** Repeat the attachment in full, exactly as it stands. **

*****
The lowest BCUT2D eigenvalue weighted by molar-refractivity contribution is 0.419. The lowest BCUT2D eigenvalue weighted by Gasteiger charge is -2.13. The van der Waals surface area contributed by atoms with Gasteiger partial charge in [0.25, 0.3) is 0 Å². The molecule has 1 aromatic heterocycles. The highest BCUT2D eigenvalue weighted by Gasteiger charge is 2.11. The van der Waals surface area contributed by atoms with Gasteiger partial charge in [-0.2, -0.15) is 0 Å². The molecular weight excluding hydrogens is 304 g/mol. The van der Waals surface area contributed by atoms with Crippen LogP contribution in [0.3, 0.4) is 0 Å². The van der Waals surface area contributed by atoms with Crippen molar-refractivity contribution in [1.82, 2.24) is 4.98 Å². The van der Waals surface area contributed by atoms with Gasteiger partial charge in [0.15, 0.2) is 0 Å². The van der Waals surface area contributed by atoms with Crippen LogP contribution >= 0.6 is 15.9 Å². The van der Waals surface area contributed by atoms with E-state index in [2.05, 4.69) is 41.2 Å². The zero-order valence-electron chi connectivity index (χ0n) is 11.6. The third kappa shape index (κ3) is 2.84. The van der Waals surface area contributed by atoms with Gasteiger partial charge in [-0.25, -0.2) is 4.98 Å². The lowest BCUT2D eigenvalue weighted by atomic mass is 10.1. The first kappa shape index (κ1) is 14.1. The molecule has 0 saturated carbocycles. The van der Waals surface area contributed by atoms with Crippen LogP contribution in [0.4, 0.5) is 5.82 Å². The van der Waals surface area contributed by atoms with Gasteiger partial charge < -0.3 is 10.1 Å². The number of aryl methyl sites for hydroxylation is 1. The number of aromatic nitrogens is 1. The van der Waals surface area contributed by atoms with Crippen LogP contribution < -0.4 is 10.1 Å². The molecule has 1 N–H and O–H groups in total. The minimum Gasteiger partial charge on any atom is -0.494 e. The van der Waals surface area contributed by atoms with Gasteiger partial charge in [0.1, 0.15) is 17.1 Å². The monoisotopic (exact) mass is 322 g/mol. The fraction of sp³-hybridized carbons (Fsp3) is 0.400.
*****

The lowest BCUT2D eigenvalue weighted by molar-refractivity contribution is 0.419. The lowest BCUT2D eigenvalue weighted by Gasteiger charge is -2.13. The van der Waals surface area contributed by atoms with Gasteiger partial charge in [0.25, 0.3) is 0 Å². The molecule has 1 aromatic heterocycles. The highest BCUT2D eigenvalue weighted by Gasteiger charge is 2.11. The van der Waals surface area contributed by atoms with Gasteiger partial charge in [-0.2, -0.15) is 0 Å². The molecular weight excluding hydrogens is 304 g/mol. The van der Waals surface area contributed by atoms with Crippen LogP contribution in [0.3, 0.4) is 0 Å². The van der Waals surface area contributed by atoms with Crippen molar-refractivity contribution in [1.82, 2.24) is 4.98 Å². The van der Waals surface area contributed by atoms with Gasteiger partial charge in [0.15, 0.2) is 0 Å². The van der Waals surface area contributed by atoms with Crippen LogP contribution >= 0.6 is 15.9 Å². The van der Waals surface area contributed by atoms with E-state index in [2.05, 4.69) is 41.2 Å². The zero-order valence-electron chi connectivity index (χ0n) is 11.6. The third kappa shape index (κ3) is 2.84. The van der Waals surface area contributed by atoms with Gasteiger partial charge in [-0.25, -0.2) is 4.98 Å². The lowest BCUT2D eigenvalue weighted by atomic mass is 10.1. The first kappa shape index (κ1) is 14.1. The molecule has 0 saturated carbocycles. The van der Waals surface area contributed by atoms with Crippen LogP contribution in [0.4, 0.5) is 5.82 Å². The van der Waals surface area contributed by atoms with Gasteiger partial charge < -0.3 is 10.1 Å². The number of aryl methyl sites for hydroxylation is 1. The number of aromatic nitrogens is 1. The van der Waals surface area contributed by atoms with Crippen LogP contribution < -0.4 is 10.1 Å². The molecule has 1 N–H and O–H groups in total. The minimum Gasteiger partial charge on any atom is -0.494 e. The van der Waals surface area contributed by atoms with Gasteiger partial charge in [0.1, 0.15) is 17.1 Å². The monoisotopic (exact) mass is 322 g/mol. The fraction of sp³-hybridized carbons (Fsp3) is 0.400.